margins owing to the competitive environment and an inability to
implement an optimal pricing strategy for its service offerings.
The company's inability to maintain strong profitability metrics
could lead S&P to revise down its business risk assessment.  S&P
could also consider a downgrade if DomusVi is unable to generate
positive free cash flow, or faces potential liquidity and
structural operational problems.  Such issues could include an
increasing mismatch between reimbursement receipts, projected
volume growth, and operating costs, given DomusVi's high fixed-
cost base, which could lead to a sustained deterioration of the
adjusted fixed-charge coverage ratio to below 1.3x.

S&P considers a positive rating action unlikely over the next 12
months because it projects that DomusVi's core debt-protection
metrics are likely to remain commensurate with a "highly
leveraged" financial risk profile.  This is underpinned by the
company's substantial debt levels in the capital structure and
significant lease obligations required to carry out its core
daily operations.  However, S&P could take a positive rating
action if DomusVi improved and maintained its fixed-charge
coverage ratio higher than 2.2x.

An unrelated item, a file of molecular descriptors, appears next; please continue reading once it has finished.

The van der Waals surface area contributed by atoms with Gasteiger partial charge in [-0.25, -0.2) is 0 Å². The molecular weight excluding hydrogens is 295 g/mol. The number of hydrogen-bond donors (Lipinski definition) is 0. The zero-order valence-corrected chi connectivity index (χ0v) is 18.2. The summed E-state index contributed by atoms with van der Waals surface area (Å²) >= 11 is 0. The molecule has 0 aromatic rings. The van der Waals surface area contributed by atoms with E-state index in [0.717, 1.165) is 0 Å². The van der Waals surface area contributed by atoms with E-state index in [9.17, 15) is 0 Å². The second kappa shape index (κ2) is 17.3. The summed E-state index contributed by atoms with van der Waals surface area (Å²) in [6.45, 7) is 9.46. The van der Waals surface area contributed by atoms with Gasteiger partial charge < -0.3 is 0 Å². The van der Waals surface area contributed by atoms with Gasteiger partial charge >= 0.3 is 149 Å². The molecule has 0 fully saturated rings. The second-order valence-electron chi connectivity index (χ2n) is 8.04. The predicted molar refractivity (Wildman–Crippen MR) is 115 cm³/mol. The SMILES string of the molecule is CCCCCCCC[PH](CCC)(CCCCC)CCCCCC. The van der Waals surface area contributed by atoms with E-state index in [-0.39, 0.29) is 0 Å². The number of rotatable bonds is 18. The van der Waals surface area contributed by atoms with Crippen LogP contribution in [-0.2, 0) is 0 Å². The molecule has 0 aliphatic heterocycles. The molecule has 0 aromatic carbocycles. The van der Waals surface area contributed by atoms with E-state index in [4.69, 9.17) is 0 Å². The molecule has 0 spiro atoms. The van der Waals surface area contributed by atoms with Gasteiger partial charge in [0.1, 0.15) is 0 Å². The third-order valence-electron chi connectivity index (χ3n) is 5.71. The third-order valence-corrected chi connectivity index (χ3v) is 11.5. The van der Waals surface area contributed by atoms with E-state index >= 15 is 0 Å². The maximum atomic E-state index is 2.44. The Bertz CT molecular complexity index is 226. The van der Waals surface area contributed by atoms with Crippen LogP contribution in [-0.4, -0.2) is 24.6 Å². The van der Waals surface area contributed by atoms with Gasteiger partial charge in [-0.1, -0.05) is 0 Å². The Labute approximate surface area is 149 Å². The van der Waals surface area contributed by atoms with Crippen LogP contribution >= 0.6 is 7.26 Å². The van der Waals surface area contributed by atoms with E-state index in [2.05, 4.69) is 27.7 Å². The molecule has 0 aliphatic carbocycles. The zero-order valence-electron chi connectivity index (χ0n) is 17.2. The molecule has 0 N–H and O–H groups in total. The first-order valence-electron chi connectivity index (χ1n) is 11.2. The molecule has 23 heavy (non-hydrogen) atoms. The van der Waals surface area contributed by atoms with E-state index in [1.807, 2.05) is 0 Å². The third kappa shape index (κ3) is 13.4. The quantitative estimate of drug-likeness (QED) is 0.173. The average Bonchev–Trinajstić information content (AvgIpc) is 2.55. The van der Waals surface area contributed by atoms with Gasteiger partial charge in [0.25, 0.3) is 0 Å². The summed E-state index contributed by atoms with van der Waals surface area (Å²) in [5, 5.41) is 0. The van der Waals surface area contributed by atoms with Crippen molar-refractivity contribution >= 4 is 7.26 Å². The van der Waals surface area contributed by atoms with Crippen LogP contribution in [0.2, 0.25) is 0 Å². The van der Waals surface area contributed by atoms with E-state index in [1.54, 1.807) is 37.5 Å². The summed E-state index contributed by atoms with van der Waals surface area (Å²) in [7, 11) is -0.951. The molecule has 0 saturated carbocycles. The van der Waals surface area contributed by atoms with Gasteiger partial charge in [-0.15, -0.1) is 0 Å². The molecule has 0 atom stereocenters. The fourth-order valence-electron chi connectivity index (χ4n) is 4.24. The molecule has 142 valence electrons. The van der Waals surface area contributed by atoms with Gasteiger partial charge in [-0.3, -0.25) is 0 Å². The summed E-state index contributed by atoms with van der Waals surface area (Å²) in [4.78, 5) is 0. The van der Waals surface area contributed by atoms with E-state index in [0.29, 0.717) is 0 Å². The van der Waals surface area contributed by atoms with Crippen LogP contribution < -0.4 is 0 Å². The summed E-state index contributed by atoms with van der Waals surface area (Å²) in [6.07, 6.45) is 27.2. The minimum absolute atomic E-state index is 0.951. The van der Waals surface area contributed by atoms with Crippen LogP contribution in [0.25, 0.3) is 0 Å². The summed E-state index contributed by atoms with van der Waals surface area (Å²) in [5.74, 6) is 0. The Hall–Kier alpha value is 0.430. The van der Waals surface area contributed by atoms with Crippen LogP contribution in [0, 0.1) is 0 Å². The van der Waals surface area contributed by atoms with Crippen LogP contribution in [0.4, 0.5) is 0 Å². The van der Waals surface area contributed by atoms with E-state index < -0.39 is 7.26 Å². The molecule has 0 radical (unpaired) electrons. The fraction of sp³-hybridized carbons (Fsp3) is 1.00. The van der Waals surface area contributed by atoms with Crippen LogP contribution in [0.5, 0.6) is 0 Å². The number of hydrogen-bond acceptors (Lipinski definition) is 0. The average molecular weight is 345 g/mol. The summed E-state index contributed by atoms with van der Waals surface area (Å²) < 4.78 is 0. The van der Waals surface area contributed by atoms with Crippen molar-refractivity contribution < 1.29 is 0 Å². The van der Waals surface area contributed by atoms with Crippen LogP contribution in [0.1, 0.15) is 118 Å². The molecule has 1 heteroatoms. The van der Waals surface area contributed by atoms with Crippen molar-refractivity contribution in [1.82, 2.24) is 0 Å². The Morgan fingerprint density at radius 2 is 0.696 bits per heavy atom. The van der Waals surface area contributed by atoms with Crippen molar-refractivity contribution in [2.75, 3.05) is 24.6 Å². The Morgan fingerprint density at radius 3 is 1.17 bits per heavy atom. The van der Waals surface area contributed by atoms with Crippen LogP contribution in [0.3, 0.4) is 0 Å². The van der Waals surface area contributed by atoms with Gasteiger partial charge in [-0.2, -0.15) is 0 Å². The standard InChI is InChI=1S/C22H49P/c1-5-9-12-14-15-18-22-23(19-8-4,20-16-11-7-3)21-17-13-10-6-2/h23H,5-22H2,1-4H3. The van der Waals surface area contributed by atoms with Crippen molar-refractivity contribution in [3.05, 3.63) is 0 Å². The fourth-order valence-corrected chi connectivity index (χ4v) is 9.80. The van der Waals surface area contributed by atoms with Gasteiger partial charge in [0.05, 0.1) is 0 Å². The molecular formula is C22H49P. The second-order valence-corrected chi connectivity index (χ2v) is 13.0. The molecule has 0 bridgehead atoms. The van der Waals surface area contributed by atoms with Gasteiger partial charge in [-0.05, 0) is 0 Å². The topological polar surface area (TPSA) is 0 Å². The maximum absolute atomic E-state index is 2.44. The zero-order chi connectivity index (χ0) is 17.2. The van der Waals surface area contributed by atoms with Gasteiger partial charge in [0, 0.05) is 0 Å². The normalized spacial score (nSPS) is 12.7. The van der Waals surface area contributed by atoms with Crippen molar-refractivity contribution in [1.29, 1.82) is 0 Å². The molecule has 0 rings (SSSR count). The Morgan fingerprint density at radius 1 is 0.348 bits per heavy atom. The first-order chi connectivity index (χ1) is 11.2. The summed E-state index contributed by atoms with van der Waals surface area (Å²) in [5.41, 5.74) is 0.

EPHIOS BONDCO: Fitch Affirms 'B(EXP)' LT Issuer Default Rating
--------------------------------------------------------------
Fitch Ratings has affirmed France-based clinical laboratory
services group Ephios Bondco PLC's (Ephios) Long-term Issuer
Default Rating (IDR) at 'B(EXP)' with a Stable Outlook. Ephios is
the holding company of Labco SA (Labco) whose 'B+' IDR remains on
Rating Watch Negative.

The rating action follows the announcement of the acquisition of
synlab Holding GmbH (Synlab), another clinical diagnostics
laboratory group, by Ephios' shareholder Cinven, and the planned
merger of Synlab and Ephios. The acquisition comes just a month
after Cinven's announced purchase of Ephios. Ephios Holdco II PLC
(Ephios Holdco) has been set up as the new holding company of the
enlarged Ephios, including Synlab.

The acquisition of Synlab is to be financed with a tap on Ephios'
2022 senior secured notes, new senior notes to be issued by
Ephios Holdco and additional equity provided by Cinven. Therefore
the expected rating on Ephios' EUR800 million senior secured
notes due 2022 (increased to EUR1.475 billion by the planned tap)
has been affirmed at 'B+(EXP)'/'RR3'. Fitch has further assigned
Ephios Holdco's planned EUR375 million senior notes due 2023 a
'CCC+(EXP)'/'RR6' rating. Ephios' super senior revolving credit
facility (RCF) - rated 'BB-(EXP)'/'RR2' has been placed on Rating
Watch Positive (RWP).

Following the completion of the acquisitions of Ephios and